Atogepant Effectively Prevents Migraine in Phase 2b/3 Trial


Atogepant significantly reduced mean monthly migraine days compared to placebo across a number of doses and was generally well-tolerated, with no treatment-related serious adverse events.

Dr. David Dodick

David W. Dodick, MD, Mayo Clinic

David W. Dodick, MD

Orally administered atogepant, a small molecule CGRP receptor antagonist, demonstrated a statistically significant and clinically relevant reduction in mean migraine days compared with placebo while eliciting no treatment-related serious adverse events (AEs), according to findings from a phase 2b/3 study presented at the 2019 American Headache Society (AHS) Annual Meeting, July 11-14, 2019, in Philadelphia, Pennsylvania.

At the lowest dose of atogepant administered (10 mg once daily [QD], n = 92), there was a 4.00-day reduction in mean monthly migraine days compared with a reduction of 2.85 days in the placebo arm (adjusted P = .0236). This benefit remained consistent across 5 doses of atogepant explored in the study. At the largest dose (60 mg twice daily [BID], n = 87), there was a 4.14-day mean reduction in monthly migraine days (adjusted P = .0031).

"The primary efficacy end point of this study was met. All 5 atogepant groups showed statistically significant and clinically relevant reductions in mean migraine days across the 12-week treatment period," David W. Dodick, MD, Mayo Clinic, said during a presentation of the findings. "Atogepant was generally well-tolerated, with no treatment-related serious adverse events."

The phase 2b/3 study examined atogepant across a variety of doses with each compared with placebo during a 12-week double-blind treatment period that was followed by a 4-week safety evaluation. The atogepant doses examined were 10 mg QD (n = 92), 30 mg QD (n = 182), 60 mg QD (n = 177), 30 mg BID (n = 79), and 60 mg BID (n = 87). There were 178 patients in the placebo group.

The mean age of patients enrolled was 40 years, and a majority were female (86%). Prior acute treatments were received by 98% of participants and consisted of NSAIDs (67%) and triptans (36%). For patients who completed both periods of the study, the most common diagnosis was migraine without aura (50.4%), followed those with and without aura in 27.3% of patients. The mean time since first manifestation of migraines was 19.37 years, and 72% of patients had not received a prior preventive treatment. The average number of monthly migraine days at baseline was 7.67 per patient.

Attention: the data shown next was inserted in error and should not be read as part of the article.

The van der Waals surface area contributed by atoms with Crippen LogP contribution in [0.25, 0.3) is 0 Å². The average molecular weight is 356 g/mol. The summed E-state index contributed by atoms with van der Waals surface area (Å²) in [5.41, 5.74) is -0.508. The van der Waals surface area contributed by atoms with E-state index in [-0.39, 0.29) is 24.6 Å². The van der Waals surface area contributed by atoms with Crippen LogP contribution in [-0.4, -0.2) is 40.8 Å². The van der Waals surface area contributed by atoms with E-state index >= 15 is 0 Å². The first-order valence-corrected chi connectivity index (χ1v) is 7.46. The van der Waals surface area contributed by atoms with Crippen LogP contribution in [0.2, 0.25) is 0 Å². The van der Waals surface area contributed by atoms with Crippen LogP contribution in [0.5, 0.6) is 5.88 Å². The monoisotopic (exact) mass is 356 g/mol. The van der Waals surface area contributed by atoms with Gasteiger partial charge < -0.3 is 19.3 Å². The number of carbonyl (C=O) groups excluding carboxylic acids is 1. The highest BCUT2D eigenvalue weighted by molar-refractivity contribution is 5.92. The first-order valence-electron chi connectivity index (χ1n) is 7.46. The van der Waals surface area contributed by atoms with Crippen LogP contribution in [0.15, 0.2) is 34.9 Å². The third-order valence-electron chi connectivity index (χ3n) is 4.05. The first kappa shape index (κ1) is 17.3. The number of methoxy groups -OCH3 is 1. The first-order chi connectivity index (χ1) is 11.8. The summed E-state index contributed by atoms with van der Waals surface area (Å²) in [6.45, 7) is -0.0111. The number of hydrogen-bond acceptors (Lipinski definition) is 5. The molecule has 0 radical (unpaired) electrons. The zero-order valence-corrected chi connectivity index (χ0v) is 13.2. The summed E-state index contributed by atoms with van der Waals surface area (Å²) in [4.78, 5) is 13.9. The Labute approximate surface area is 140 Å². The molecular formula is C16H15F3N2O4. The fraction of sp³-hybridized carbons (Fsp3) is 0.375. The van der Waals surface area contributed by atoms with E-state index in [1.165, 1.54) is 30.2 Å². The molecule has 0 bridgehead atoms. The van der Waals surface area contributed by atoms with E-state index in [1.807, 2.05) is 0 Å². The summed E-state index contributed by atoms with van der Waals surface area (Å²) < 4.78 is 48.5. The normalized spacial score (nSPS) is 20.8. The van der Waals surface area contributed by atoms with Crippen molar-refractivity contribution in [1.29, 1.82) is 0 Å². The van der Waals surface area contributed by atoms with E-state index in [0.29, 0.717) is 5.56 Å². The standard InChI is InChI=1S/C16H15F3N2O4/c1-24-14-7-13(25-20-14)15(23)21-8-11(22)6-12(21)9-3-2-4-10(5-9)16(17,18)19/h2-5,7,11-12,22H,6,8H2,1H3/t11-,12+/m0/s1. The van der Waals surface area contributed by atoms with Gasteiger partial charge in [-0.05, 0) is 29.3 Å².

In the 30 mg QD group, there was a mean reduction of 3.76 monthly migraine days, resulting in an adjusted P of .0390 compared with placebo. Monthly migraine days were reduced by 3.55 days in the 60 mg QD group (adjusted P = .0390) and by 4.23 in the 30 mg BID group (adjusted P = .0034). Reductions in migraine occurred relatively quickly across groups. "Each dose group separated from placebo during the first 4 weeks," said Dodick.

A greater than or equal to 50% reduction in mean migraine days was experienced by approximately half of patients across the atogepant groups; however, this level of reduction was only statistically significantly observed at the highest doses of the oral agent. In the 30 mg BID group, 58% of patients had a ≥50% reduction in the number of mean monthly migraine days compared with 40% in the placebo group (adjusted P = .0339). Sixty-two percent of patients in the 60 mg BID group had a ≥50% reduction (adjusted P = .0097).

Monthly mean days requiring acute migraine medication use dropped across atogepant arms but only showed a statistically significant decline versus placebo in the two largest dose arms. The placebo group experienced a 2.42-day reduction in the use of acute medication compared with a reduction of 3.77 days and 3.64 days in the 30 mg BID and 60 mg BID groups, respectively. The adjusted P values for these groups versus placebo were .0339 and .0097, respectively.

Eighteen percent of patients discontinued treatment during the 12-week treatment period. The most common cause was withdrawal of consent (7%) followed by discontinuation due to AEs (5%). Of the 825 patients eligible for the safety analysis, 480 reported treatment-emergent AEs (TEAEs). Treatment-related TEAEs occurred in 16.1% of patients in the placebo group, compared with 18.3% in the 10 mg QD group, 21.3% at 30 mg QD, 22.6% for 60 mg QD, 20.9% for 30 mg BID, and 26.4% for 60 mg BID.

The most common TEAEs were fatigue, nausea, constipation, upper respiratory tract infection, nasopharyngitis, urinary tract infection, and blood creatinine phosphokinase increase. Of these, fatigue, nausea, and constipation did appear to increase in a dose dependent manner, Dodick noted.

ALT and AST liver enzyme elevation was relatively uncommon and was observed in the placebo group at a similar frequency as the treatment arms. One possibly related case of ALT/AST increase of ≥3 times the upper limit of normal led to discontinuation of atogepant. "However, there were no potential cases of Hy's law reported," Dodick noted.

Additional phase 3 studies are currently exploring atogepant for episodic (NCT03777059) and chronic migraines (NCT03855137). For episodic migraine, the treatment is being tested at 10 mg, 30 mg, and 60 mg QD. For chronic migraine, a 30 mg BID dose is being explored along with 60 mg QD. Both studies also include matched placebo arms and are actively enrolling.

For more coverage of AHS 2019, click here.


Goadsby PJ, Dodick DW, Ailani J, et al. Orally administered atogepant was efficacious, safe, and tolerable for the prevention of migraine: results from a phase 2b/3 study. Presented at: American Headache Society 2019, Philadelphia, PA, July 11-14, 2019.

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